She looked ok to me and the bees must have been happy with her for a few weeks but there are still no eggs.
I`ve popped in another test frame which i`ll check in a few days and hopefully i`ll have some QC`s.

Darren.

Darren.
 

Finman 

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When you lift the test frame in the evening, you may find the queen walking on brood frame. On days the queen may be flying out.
 

darrenperrett 

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Hi Finman.
I just had to find her and remove her as she`s 10 weeks old and not started laying.
I`ve got a Q in nuc to replace her with but just wanted to make sure that the colony knew they were Q- before risking her.

Darren.
 

Finman 

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Hi Finman.
I just had to find her and remove her as she`s 10 weeks old and not started laying.
I`ve got a Q in nuc to replace her with but just wanted to make sure that the colony knew they were Q- before risking her.

Darren.
OK then.

Move the old hive to another place and seal it with excluder. Put the nuc into old hive site.

Bees fly to the old site and queen stays inside the box.

It is better to protect the queen with cage that arrived bees do not attack on the queen.
 

darrenperrett 

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Thanks for that Finman.
I was going to do something like that but the weather has been wet for quite a while here now so i just went out in the drizzle to get it sorted out.

Does anyone know if Bcrazy is still collecting Queens ?

Darren.
 

drstitson 

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queenless hive - stupid question

ok we know that in normal life cycle workers spend 3 weeks in hive and 3 weeks foraging.

so a hive that has been queenless for less than 6 weeks (ie upto 3 weeks post last capped brood hatched) may still have potential nurse bees. After that aren't they all foragers for next 3 weeks until they die.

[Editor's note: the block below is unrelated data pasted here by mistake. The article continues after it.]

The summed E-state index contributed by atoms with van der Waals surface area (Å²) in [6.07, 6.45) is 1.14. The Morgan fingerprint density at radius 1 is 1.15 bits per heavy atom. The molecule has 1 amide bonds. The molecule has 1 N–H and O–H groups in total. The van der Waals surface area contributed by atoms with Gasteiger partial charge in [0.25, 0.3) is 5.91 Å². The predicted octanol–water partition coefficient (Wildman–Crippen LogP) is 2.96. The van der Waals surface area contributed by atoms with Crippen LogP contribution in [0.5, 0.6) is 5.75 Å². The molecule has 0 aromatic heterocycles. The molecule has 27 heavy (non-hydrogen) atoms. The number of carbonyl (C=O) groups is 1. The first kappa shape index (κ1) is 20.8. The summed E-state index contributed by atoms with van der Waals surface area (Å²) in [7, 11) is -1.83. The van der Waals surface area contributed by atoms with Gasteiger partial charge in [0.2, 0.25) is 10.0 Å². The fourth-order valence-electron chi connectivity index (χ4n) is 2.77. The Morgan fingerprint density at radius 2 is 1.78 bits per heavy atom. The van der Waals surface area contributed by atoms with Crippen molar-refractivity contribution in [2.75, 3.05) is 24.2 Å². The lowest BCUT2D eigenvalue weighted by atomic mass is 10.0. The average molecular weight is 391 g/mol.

In order to requeen after 5 weeks or so do you therefore need to add some new young nurse bees (a frame each from 2 other hives) or do the remaining workers reset themselves somehow in a last desperate attempt to secure future of colony as both Queen and larvae will need feeding.
 

oliver90owner 

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No. It's not normal (the colony). Think about it, no more (or less) normal than the workers surviving months on end during the winter and nursing brood in the spring.

RAB
 

Hivemaker. 

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Bee's don't live by some strict fixed time scale like that....depends on conditions within the colony and enviroment outside.....
 

darrenperrett 

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I checked the test frame today and still no Q cells started after squashing the Q on friday. :toetap05:
I split the hive temporarily to get an idea which half was queenless - no difference, both sides were lovely and calm.:banghead:
I went through every frame 3 times but no Q to be seen this time.
So i`ve now put a 5 frame nuc into a full hive and swapped places with this Q-? hive to boost the nuc. On a nice day next week i`m going to treat the remaining bees as a laying worker colony and dump them up the field to sort themselves out.

Why can`t i just have a drone laying queen or laying worker colony like everyone else, lol.

Darren.